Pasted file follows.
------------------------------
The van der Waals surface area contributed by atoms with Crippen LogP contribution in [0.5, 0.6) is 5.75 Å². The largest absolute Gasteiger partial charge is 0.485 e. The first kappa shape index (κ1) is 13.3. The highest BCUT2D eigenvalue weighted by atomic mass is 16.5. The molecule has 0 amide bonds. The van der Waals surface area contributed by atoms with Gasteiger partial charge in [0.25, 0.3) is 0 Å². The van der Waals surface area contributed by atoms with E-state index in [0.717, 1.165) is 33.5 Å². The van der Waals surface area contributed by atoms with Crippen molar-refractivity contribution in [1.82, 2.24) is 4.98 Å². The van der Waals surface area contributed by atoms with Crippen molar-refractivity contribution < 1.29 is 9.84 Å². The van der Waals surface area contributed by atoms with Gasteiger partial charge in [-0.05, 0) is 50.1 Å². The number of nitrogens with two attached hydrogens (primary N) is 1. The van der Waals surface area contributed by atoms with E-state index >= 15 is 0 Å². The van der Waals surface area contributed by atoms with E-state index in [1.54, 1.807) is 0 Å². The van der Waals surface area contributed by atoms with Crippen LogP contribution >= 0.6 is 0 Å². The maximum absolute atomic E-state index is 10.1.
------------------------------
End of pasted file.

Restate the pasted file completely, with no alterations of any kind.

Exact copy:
The van der Waals surface area contributed by atoms with Crippen LogP contribution in [0.5, 0.6) is 5.75 Å². The largest absolute Gasteiger partial charge is 0.485 e. The first kappa shape index (κ1) is 13.3. The highest BCUT2D eigenvalue weighted by atomic mass is 16.5. The molecule has 0 amide bonds. The van der Waals surface area contributed by atoms with Gasteiger partial charge in [0.25, 0.3) is 0 Å². The van der Waals surface area contributed by atoms with E-state index in [0.717, 1.165) is 33.5 Å². The van der Waals surface area contributed by atoms with Crippen molar-refractivity contribution in [1.82, 2.24) is 4.98 Å². The van der Waals surface area contributed by atoms with Crippen molar-refractivity contribution < 1.29 is 9.84 Å². The van der Waals surface area contributed by atoms with Gasteiger partial charge in [-0.05, 0) is 50.1 Å². The number of nitrogens with two attached hydrogens (primary N) is 1. The van der Waals surface area contributed by atoms with E-state index >= 15 is 0 Å². The van der Waals surface area contributed by atoms with E-state index in [1.54, 1.807) is 0 Å². The van der Waals surface area contributed by atoms with Crippen LogP contribution >= 0.6 is 0 Å². The maximum absolute atomic E-state index is 10.1.